Jayne Clark, USA TODAY
An engine room fire that disabled the Carnival Triumph on Sunday left more than 4,000 passengers and crew members adrift in the Gulf of Mexico. The 102,000-ton ship is now being towed to Mobile, Ala., where it is expected to arrive Thursday afternoon.
We queried cruise experts on questions incidents such as this one inevitably raise.
Q: Why don't ships have backup generators that take over in the event of a power outage, a la hotels and hospitals?
A. By law, they do have emergency back-up systems, but only enough to operate critical functions. The massive bulk of the generators (about the size of a bus) is limiting, says Jay Herring, a former senior officer with Carnival and author of The Truth About Cruise Ships. The Triumph has six such generators, but 80% of the power they create goes into propelling the ship, he explains.
Q: Other Carnival ships are in the area. Why can't they just transfer passengers onto one of those?
A: The cruise line evaluated options and decided the safest alternative was to tow the ship back to port, says Carnival spokesman Vance Gulliksen.
Plus, Carnival ships tend to sail full, so there may be no way to accommodate extra passengers. "And who would you choose?" asks retired cruise line executive Art Sbarsky. "Given a choice, I'd rather be on a ship the size of Triumph than bobbing around on a (life boat)."
Q:Three other Carnival ships have delivered food to the Triumph. Don't cruise ships stock plenty of food?
A: Perishable food doesn't last long in tropical climes with no refrigeration, so the ships delivered extra non-perishables and also some cooked meals, Gulliksen says.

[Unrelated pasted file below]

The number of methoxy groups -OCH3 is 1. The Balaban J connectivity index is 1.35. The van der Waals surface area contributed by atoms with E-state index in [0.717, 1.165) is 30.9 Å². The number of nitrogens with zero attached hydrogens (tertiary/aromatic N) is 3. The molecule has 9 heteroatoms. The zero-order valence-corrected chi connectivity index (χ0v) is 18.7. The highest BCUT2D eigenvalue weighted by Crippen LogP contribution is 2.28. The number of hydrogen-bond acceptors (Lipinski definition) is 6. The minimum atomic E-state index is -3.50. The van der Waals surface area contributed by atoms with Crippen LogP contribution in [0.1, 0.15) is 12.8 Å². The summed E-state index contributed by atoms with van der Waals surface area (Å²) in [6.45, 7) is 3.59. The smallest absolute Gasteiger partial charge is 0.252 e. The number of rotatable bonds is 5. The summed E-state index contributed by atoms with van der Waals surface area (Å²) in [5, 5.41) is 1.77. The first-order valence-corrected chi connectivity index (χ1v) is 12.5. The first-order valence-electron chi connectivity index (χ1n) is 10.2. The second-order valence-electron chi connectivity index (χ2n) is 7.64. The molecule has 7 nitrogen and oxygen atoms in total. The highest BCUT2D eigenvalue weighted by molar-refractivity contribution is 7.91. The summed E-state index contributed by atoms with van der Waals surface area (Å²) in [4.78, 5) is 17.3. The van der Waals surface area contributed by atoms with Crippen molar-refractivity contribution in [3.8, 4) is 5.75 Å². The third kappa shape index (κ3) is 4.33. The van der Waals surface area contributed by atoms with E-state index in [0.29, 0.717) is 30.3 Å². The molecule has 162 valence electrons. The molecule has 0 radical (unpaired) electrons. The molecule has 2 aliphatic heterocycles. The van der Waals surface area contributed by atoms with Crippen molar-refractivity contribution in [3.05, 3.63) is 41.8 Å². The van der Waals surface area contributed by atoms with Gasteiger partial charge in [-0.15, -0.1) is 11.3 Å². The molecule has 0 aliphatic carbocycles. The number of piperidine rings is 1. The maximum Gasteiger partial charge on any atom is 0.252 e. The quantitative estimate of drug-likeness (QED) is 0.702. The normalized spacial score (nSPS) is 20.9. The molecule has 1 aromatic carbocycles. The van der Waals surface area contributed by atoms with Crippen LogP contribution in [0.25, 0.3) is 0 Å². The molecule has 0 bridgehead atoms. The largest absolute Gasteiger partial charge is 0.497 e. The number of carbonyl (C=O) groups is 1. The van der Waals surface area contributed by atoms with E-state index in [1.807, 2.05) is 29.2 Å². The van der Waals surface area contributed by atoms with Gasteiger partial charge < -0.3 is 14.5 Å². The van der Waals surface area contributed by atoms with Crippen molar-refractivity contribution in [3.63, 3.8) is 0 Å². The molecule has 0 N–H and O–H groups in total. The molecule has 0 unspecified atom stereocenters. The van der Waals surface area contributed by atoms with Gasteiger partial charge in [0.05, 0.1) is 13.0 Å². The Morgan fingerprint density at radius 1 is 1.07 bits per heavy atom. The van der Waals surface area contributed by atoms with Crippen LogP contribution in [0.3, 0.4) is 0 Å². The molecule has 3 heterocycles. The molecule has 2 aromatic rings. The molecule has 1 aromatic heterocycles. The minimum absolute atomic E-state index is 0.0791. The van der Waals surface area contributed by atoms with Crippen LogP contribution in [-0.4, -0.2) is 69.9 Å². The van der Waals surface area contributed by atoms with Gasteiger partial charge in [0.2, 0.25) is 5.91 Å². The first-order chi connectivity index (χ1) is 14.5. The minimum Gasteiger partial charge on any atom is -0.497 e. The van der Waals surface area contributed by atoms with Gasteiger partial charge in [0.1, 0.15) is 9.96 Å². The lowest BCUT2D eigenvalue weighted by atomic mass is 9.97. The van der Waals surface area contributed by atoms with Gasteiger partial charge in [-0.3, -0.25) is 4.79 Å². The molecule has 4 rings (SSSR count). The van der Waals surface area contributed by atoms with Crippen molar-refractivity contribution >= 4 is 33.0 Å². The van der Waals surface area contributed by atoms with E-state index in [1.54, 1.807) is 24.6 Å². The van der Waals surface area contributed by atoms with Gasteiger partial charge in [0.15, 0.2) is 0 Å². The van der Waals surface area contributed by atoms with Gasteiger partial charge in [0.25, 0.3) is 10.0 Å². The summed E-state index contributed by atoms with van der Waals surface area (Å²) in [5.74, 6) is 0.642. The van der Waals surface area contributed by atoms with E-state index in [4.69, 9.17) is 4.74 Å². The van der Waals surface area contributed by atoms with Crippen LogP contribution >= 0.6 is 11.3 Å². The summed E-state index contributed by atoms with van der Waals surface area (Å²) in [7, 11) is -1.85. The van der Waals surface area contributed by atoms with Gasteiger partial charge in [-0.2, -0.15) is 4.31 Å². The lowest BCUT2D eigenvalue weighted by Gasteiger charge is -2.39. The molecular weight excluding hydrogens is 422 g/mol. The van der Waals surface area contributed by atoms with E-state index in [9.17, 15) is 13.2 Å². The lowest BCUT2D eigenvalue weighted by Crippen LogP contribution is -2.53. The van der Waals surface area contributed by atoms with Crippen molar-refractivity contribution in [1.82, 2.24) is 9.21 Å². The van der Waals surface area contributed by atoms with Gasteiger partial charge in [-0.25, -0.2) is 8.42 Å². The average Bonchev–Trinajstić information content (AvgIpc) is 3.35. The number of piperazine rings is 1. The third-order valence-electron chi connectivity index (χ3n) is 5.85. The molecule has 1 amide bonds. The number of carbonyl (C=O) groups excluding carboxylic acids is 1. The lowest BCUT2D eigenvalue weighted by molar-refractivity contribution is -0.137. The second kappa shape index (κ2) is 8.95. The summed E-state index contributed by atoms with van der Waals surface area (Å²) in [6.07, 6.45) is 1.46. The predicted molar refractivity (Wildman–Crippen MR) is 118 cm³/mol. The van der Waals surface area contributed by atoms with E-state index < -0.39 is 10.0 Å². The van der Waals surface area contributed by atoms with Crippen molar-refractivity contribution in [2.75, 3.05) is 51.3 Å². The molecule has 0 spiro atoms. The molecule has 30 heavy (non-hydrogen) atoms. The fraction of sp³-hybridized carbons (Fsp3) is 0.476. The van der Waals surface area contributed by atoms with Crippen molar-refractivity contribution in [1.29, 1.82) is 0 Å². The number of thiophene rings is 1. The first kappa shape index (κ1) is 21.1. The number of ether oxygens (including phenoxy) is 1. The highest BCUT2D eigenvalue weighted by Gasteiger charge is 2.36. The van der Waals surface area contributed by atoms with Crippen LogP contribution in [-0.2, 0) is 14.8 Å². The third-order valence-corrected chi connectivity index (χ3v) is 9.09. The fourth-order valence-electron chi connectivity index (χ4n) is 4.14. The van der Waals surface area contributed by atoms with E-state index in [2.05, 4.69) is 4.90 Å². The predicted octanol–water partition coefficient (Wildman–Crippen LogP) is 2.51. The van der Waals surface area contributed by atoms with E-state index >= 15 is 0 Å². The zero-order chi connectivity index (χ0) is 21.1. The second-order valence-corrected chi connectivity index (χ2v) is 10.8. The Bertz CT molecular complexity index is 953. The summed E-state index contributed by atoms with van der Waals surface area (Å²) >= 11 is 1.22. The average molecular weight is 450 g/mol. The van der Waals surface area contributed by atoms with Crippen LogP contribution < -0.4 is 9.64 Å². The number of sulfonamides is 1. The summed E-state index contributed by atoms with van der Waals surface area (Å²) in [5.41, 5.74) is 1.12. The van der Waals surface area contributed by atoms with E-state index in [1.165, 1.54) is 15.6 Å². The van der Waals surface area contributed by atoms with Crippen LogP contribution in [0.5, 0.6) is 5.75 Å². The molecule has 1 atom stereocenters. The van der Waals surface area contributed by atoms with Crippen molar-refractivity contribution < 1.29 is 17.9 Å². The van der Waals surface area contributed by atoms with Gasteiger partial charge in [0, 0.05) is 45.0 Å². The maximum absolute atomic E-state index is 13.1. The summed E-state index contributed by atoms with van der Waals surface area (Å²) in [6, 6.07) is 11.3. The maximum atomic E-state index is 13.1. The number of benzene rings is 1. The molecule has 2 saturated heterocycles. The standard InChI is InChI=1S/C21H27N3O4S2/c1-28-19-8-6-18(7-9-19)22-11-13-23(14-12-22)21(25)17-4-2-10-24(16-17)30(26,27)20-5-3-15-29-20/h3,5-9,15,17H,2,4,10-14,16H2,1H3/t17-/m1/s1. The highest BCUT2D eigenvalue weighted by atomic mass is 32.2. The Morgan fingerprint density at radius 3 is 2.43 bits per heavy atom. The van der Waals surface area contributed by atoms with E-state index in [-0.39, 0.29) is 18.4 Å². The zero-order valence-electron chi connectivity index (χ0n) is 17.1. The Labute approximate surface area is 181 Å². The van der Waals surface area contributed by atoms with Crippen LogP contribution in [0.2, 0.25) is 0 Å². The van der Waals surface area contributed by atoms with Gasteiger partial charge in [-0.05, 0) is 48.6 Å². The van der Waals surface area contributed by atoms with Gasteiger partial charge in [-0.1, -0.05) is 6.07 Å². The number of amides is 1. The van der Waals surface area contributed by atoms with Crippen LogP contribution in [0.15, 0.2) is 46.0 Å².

Q: The ship is being towed to Mobile but isn't expected to arrive until Thursday. Why does it take so long?
A: The Triumph is a big ship — about the length of three football fields, says Herring. Its regular cruising speed is 15 to 20 knots. The tugs are traveling at about 6 knots.
Q:Why don't toilets work when the power goes out?
A: Cruise ship toilets operate on a vacuum system that requires electricity to function. "That's the toughest part of the equation," says Sbarsky. "People can live with a little less food and without air conditioning. But the emotional and intellectual impact of having no toilets is huge."
Q:What training does the crew receive in handling a situation like this, both from a practical and a psychological perspective?
A: Crews are trained to handle safety issues first and then attend to the comfort of passengers. From a damage-control perspective, the crew should be proactive and communicate regularly with the passengers, says Ernest DelBuono, senior vice president with Levick, a Washington, D.C., strategic communications firm and a former Coast Guard commander.
"There are going to be people who will be totally miserable, and you can't make them happy," DelBuono says. "The bulk of the passengers probably aren't happy — their vacation has been ruined. But they understand what happened, provided they're being communicated with and given food and water. Maybe (management) should break out the band."